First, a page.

For the classroom, SmartMusic holds a wealth of applications. The most basic functions of the program include a displayed tuner and metronome. (A music classroom with an interactive whiteboard can make excellent use of SmartMusic’s utilities.) The teacher can then play a pre-recorded version of a piece to be studied and, while the students are playing along, can instantly record them independent of the pre-recording for later playback. The program also includes fingering charts for all instruments so a quick check for the students perhaps needing additional instruction is easily accomplished. Keys and tempi can be changed easily, if necessary, and if a single performer wishes to play with a pre-recorded accompaniment, that accompaniment, “listening” to the performer via a microphone, can follow the performer’s changes in tempo – not unlike what the conductor of a symphony orchestra would do in a live performance.

As important and powerful as SmartMusic is in the classroom, its most powerful application – and the primary purpose for which it was intended – is that of a home practice and assessment tool. There are literally thousands of accompaniments and scales included in the software as well as thousands of music titles. Once the students have subscribed, downloaded (or installed from a CD), and set up the home version of the program, the teacher can design playing assignments which the student then accesses at home on their own computer.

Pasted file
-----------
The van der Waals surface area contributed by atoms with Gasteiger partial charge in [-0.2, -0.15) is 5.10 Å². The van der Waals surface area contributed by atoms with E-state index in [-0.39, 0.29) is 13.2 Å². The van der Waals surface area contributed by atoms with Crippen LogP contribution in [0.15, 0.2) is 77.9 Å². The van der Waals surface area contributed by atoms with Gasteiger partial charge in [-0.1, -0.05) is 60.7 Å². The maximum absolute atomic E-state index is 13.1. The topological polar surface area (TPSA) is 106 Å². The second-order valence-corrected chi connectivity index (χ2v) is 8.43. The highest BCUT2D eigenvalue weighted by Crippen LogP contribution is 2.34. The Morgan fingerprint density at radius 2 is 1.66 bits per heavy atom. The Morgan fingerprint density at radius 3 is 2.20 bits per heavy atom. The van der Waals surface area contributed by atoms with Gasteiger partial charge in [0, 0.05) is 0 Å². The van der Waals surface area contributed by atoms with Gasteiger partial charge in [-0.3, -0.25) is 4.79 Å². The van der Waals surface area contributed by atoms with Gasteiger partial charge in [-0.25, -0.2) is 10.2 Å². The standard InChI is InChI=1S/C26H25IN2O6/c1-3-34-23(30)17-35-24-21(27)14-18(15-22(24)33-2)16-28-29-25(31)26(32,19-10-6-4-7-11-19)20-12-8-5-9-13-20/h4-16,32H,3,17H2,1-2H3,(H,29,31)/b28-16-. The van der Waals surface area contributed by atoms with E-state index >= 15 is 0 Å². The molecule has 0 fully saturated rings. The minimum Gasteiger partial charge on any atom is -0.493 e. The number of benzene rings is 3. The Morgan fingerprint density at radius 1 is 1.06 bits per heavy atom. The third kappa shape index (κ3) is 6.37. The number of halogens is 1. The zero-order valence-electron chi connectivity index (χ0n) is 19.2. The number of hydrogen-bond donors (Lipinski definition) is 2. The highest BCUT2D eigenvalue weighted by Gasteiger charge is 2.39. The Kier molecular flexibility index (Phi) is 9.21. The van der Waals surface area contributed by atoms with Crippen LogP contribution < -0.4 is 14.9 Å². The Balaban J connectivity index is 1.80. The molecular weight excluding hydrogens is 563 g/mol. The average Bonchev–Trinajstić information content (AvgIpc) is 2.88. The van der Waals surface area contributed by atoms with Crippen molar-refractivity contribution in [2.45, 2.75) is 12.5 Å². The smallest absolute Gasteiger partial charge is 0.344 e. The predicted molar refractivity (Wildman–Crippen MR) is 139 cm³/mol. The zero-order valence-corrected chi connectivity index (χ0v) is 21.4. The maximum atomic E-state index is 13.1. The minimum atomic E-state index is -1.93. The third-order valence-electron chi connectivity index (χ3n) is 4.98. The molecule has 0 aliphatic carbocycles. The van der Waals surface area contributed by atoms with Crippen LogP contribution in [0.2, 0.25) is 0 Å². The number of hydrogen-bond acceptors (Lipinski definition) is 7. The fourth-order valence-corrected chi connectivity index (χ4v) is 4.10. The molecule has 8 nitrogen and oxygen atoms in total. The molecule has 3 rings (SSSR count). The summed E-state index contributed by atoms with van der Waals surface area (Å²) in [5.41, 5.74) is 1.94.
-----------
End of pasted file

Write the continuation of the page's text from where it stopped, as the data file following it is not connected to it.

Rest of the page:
Playing through a microphone to the program’s accompaniment gives an instant visual and aural response; while the recording of the student’s performance is played, their correct notes are displayed in green while mistakes are displayed in red. The student can decide upon and set their own tempo, then practice with the computer-generated accompaniment as many times as they wish prior to recording for a grade. In short, the student is in control while at home. Students having access to broadband internet and a reasonably up-to-date computer can fully realize the potential of the program – as well as their own. (Rudolph, 2006)

But what of those students not fortunate enough to have a computer at home – let alone internet access?